Torpedo Bay Navy Museum
The Torpedo Bay Navy Museum as of June 2012
|Established||9 October 2010|
|Location||Devonport, New Zealand|
The first Royal New Zealand Navy (RNZN) museum was established in 1974 and was housed in a single room within HMNZS Philomel, the navy's main administrative facility at Devonport. It was only open to RNZN personnel for two hours per week, though groups visiting the base could also view the museum by appointment. In 1982 the Royal New Zealand Navy Museum was moved to a small building on Spring Street at the edge of HMNZS Philomel. This building proved too small, however.
On 9 October 2010 the RNZN Museum moved to larger premises at Torpedo Bay in Devonport. It is housed in buildings which were constructed in 1896 to control naval mines at the mouth of Waitemata Harbour. These buildings were refurbished at a cost of $NZ 1.5 million.
One of the first displays covers the New Zealand-funded British battlecruiser HMS New Zealand, and includes the piupiu (Māori warrior's skirt) which was presented to the ship's commanding officer during the vessel's visit to New Zealand in 1913. The piupiu was worn by the battlecruiser's captains in battle during World War I as a good luck charm.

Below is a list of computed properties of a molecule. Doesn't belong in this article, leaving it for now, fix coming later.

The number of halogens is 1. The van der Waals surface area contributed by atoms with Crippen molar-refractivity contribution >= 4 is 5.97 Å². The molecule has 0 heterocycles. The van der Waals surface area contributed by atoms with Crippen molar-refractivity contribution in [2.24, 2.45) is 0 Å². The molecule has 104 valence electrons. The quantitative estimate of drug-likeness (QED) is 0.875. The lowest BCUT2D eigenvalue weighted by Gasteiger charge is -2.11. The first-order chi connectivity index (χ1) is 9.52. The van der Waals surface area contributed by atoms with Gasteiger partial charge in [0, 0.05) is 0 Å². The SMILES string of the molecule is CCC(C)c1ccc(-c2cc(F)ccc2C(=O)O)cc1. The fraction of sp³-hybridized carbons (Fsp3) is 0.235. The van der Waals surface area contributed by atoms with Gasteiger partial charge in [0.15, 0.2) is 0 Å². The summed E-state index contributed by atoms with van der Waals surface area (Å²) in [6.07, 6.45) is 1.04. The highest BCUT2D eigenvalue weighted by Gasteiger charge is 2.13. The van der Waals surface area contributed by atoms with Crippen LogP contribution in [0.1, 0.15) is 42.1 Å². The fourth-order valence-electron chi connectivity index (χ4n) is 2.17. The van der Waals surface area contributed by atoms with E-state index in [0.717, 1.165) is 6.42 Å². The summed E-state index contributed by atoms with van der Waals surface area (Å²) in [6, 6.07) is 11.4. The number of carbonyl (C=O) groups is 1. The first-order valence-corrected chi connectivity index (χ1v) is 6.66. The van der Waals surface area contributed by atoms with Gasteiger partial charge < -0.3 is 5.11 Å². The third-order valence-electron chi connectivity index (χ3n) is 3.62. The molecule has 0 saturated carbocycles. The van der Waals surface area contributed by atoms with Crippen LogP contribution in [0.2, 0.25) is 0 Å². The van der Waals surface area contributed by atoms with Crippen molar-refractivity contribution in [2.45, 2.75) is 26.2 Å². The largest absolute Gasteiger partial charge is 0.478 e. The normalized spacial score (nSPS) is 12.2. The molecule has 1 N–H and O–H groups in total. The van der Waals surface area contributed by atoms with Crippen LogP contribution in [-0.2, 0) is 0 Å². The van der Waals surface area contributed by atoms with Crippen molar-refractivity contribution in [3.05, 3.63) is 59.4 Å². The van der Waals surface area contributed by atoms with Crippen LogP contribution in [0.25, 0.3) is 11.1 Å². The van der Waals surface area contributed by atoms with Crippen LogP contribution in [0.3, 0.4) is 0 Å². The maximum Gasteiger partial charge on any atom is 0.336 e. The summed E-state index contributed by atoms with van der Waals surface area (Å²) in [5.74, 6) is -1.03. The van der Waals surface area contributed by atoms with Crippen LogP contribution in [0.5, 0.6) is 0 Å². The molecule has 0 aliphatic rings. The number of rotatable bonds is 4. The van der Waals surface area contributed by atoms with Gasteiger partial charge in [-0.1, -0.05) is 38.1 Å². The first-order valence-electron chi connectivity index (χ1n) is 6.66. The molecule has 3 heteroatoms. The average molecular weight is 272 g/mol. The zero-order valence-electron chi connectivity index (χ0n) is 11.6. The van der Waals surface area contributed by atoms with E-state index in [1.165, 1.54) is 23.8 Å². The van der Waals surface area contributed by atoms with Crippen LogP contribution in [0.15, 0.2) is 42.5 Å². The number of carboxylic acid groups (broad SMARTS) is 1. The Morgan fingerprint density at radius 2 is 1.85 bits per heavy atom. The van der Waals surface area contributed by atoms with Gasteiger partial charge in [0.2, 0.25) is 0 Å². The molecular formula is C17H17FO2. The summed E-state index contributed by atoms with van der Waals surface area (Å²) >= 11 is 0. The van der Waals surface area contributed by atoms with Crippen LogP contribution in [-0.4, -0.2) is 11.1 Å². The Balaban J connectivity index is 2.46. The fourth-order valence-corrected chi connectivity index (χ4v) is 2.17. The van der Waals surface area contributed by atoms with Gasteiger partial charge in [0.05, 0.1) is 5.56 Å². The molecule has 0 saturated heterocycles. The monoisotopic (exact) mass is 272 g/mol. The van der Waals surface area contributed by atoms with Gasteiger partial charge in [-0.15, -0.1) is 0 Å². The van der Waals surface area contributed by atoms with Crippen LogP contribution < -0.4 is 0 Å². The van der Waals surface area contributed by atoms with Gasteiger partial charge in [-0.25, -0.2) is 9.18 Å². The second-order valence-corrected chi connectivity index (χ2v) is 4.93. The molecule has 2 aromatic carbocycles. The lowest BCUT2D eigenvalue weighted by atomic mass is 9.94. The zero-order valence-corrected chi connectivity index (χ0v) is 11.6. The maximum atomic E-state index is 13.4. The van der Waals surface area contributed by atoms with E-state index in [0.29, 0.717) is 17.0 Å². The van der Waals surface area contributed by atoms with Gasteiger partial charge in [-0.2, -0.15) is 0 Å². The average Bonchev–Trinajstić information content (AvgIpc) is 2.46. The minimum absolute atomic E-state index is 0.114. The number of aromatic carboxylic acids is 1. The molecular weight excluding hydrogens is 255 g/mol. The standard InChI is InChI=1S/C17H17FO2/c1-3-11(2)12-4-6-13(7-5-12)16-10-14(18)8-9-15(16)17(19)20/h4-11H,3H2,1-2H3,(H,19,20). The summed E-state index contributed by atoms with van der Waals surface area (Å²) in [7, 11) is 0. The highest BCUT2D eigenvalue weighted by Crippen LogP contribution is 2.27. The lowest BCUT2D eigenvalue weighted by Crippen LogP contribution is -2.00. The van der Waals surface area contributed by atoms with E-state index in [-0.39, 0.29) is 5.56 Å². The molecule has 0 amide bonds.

Displays on World War II cover topics such as the cruiser HMNZS Achilles and the battle fought between the small minesweepers HMNZS Kiwi and HMNZS Moa and the larger Japanese submarine I-1 on 29 January 1943 off the island of Guadalcanal.
The museum also has displays on the RNZN's role in the Korean War, Malayan Emergency, Vietnam War, Gulf War, and the current War in Afghanistan, as well as the navy's contribution to the New Zealand peacekeeping force which was deployed during the Yugoslav Wars. Other displays cover the RNZN's peacetime roles of fisheries protection, search and rescue, disaster relief, and conducting hydrographic surveys.
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